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Surgeon General increasing lethality at AFRC wings

Wing commanders testing new medical waiver authority

Senior Master Sgt. Esteban Lopez, 310th Aerospace Medicine Flight, administers the flu shot to Staff Sgt. Monica Arana, 310th Force Support Squadron, at the 310th Space Wing’s commander’s call Sunday, Nov. 5, 2017. Photo credit: Senior Airman Laura Turner

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The Surgeon General's Office of the Air Force Reserve Command at Robins Air Force Base, Georgia, is revitalizing the medical waiver adjudication process from the top down.

The office recently tested a new process where wing commanders have the authority to allow members to continue serving, in a full or limited range, while his or her waiver is being adjudicated at headquarters. The commander will review the member's records and make the decision in conjunction with a local medical provider's recommendation.

"This came about in two ways. The first was the Air Force Chief of Staff General Goldfein's squadron revitalization initiative which gives commanders the ability to better take care of their airmen," said Col. John Buterbaugh, AFRC Command Surgeon. "The other part is readiness. Our squadron commanders need to be able to use their members effectively so we can remain a lethal force."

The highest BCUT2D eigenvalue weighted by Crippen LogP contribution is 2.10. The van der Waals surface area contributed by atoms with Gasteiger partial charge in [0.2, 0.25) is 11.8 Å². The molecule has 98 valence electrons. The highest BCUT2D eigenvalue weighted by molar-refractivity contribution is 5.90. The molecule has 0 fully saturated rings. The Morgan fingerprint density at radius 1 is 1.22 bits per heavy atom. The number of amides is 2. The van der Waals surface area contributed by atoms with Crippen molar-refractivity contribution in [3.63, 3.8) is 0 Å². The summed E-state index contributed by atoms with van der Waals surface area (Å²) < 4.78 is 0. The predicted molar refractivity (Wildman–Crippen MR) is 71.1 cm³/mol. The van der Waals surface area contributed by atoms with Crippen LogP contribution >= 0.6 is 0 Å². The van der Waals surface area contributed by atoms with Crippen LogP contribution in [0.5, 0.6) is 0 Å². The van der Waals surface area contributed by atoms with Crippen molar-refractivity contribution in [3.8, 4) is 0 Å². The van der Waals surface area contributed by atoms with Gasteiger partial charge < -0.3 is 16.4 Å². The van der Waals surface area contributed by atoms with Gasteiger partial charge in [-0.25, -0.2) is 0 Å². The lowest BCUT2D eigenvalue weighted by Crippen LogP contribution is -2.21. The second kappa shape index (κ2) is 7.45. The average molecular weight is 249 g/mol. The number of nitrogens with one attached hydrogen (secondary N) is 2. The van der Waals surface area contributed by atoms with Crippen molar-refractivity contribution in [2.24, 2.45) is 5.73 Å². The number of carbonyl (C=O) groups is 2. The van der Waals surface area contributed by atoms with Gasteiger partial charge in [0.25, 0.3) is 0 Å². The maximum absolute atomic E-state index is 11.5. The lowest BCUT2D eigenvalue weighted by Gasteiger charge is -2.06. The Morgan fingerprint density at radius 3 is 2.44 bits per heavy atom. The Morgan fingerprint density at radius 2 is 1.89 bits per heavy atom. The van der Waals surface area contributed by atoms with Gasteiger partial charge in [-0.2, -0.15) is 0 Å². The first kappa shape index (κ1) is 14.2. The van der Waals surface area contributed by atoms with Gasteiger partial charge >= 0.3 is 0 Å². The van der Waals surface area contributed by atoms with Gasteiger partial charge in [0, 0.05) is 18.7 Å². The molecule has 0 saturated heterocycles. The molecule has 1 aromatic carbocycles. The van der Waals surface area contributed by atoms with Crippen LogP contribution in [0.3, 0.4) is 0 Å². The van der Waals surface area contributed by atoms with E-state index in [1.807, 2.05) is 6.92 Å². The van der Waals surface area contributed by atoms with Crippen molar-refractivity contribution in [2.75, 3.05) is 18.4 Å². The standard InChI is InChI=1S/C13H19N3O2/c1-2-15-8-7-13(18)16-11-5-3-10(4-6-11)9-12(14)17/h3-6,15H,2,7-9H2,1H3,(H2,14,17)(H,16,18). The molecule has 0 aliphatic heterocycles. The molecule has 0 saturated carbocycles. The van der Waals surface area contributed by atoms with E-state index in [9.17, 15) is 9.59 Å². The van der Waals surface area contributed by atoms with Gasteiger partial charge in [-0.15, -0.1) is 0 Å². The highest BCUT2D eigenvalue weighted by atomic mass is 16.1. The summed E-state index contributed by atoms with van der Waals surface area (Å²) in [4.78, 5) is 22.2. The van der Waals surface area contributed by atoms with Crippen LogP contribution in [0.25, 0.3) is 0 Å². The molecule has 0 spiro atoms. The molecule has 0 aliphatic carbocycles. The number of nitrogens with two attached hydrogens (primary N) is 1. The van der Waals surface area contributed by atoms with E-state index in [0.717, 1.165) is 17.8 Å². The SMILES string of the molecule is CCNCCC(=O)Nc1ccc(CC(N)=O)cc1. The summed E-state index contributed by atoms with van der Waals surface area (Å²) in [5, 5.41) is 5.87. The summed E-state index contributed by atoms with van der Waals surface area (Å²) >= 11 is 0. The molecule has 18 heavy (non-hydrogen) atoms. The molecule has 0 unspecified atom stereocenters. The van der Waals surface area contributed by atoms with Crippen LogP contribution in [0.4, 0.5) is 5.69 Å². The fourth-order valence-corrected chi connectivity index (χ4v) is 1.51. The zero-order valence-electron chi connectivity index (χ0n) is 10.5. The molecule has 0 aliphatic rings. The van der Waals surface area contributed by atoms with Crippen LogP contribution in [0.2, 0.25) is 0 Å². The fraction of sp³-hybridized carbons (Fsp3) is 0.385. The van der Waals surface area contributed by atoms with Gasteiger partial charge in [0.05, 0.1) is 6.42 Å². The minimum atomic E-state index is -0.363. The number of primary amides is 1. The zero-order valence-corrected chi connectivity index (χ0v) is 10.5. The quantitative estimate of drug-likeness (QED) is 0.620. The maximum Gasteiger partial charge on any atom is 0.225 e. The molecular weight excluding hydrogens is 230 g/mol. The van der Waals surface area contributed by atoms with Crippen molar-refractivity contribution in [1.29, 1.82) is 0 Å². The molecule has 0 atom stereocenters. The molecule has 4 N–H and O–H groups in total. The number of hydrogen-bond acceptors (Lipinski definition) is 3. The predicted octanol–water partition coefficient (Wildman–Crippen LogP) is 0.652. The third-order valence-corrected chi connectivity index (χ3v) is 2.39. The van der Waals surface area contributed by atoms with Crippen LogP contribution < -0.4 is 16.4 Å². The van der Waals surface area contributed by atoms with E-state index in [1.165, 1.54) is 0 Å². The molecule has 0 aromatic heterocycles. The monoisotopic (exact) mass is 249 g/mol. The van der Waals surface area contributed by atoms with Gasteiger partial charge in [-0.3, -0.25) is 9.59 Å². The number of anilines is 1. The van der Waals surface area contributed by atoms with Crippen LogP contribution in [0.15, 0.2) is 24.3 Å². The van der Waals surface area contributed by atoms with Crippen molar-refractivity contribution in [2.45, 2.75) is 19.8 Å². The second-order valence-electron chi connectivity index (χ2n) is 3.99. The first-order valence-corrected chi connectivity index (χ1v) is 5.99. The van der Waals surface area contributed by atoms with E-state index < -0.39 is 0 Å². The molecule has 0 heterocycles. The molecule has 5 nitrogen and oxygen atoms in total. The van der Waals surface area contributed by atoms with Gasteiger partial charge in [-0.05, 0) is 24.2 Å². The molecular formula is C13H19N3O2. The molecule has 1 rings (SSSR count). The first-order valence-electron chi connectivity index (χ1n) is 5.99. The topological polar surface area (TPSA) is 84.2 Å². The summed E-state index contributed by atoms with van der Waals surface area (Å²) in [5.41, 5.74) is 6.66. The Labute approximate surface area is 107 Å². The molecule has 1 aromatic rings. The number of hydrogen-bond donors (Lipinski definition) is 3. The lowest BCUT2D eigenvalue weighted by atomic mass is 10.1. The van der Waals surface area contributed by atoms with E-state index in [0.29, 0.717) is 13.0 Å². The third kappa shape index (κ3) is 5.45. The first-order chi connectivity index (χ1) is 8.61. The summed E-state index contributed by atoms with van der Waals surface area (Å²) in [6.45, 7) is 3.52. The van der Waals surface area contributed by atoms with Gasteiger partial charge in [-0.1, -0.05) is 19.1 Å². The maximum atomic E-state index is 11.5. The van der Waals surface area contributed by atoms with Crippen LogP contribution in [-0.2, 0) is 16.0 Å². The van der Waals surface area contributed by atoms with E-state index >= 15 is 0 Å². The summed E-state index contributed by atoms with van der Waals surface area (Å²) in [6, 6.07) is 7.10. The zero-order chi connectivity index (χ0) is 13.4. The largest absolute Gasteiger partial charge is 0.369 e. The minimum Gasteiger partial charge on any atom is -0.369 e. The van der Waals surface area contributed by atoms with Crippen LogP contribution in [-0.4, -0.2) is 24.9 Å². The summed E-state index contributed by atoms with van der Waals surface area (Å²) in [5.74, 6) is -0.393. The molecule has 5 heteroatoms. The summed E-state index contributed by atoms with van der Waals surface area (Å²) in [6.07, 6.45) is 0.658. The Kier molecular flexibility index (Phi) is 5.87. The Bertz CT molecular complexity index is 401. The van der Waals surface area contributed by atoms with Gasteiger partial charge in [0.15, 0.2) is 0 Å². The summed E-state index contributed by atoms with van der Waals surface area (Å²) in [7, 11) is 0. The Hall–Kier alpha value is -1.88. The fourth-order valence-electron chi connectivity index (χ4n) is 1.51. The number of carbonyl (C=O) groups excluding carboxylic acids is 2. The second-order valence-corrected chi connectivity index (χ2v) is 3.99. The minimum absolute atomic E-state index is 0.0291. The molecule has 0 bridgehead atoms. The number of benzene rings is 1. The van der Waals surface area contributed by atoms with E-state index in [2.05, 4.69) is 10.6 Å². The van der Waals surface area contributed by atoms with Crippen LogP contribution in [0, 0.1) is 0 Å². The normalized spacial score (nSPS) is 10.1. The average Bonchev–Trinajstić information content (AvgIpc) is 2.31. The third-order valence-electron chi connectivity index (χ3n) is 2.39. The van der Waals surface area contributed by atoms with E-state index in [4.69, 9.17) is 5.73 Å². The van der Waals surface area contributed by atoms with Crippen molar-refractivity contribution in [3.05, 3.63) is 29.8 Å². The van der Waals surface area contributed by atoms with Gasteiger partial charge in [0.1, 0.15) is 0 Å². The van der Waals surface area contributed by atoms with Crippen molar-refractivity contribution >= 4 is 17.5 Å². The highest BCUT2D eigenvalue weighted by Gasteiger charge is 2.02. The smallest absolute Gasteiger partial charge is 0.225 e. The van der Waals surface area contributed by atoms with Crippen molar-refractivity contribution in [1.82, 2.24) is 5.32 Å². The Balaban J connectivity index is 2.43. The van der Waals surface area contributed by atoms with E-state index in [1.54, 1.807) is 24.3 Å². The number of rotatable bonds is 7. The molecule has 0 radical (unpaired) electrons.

Six wings in different numbered air forces and mission sets were targeted for the beta test process. The 302nd Airlift Wing in Colorado was one of those units.

"The process has expedited airmen participation, decreased essential manpower losses, and built stronger relationship between the medical community and our airmen," said Col. Jim DeVere, 302nd AW commander.

Previously, servicemembers would be put on a no-pay, no-points status when a waiver was submitted forward to SG. This meant the member could not get paid nor receive retirement points while they waited for adjudication. The commander's hands were tied during the process and he or she would lose those airmen until the process was complete. This could take weeks or years.

The new participation process at the wings was developed as part of a major overhaul being conducted in the Surgeon General's Office.

"Our leadership noticed that there was a significant readiness issue within SG so they brought in a fresh team to take a look at what was going on," said Buterbaugh. "What we discovered was there were inherent inefficiencies in the process and there was inadequate staffing at the SG to take down the backlog."

While they were overhauling on the headquarters staff, SG leadership realized there was more that could be done at the local level to maintain unit lethality.

The tests are being completed and evaluated and will be discussed by AFRC leadership as to whether the process should be rolled out command-wide or if more information is needed.

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